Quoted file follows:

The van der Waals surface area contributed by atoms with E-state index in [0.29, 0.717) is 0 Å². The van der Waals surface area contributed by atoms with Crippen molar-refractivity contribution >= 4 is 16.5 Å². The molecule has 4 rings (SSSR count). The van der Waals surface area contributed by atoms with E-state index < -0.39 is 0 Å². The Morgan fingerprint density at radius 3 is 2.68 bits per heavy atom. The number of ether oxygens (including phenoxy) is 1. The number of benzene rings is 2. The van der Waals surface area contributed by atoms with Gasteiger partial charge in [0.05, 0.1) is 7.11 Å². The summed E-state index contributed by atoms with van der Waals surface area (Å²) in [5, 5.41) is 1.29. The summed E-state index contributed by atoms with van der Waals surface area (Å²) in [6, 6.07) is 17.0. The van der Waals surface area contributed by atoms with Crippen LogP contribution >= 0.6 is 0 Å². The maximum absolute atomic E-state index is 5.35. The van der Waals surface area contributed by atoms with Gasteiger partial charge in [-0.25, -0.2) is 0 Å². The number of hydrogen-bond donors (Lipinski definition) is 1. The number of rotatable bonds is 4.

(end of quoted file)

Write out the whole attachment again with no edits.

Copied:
The van der Waals surface area contributed by atoms with E-state index in [0.29, 0.717) is 0 Å². The van der Waals surface area contributed by atoms with Crippen molar-refractivity contribution >= 4 is 16.5 Å². The molecule has 4 rings (SSSR count). The van der Waals surface area contributed by atoms with E-state index < -0.39 is 0 Å². The Morgan fingerprint density at radius 3 is 2.68 bits per heavy atom. The number of ether oxygens (including phenoxy) is 1. The number of benzene rings is 2. The van der Waals surface area contributed by atoms with Gasteiger partial charge in [0.05, 0.1) is 7.11 Å². The summed E-state index contributed by atoms with van der Waals surface area (Å²) in [5, 5.41) is 1.29. The summed E-state index contributed by atoms with van der Waals surface area (Å²) in [6, 6.07) is 17.0. The van der Waals surface area contributed by atoms with Crippen LogP contribution >= 0.6 is 0 Å². The maximum absolute atomic E-state index is 5.35. The van der Waals surface area contributed by atoms with Gasteiger partial charge in [-0.25, -0.2) is 0 Å². The number of hydrogen-bond donors (Lipinski definition) is 1. The number of rotatable bonds is 4.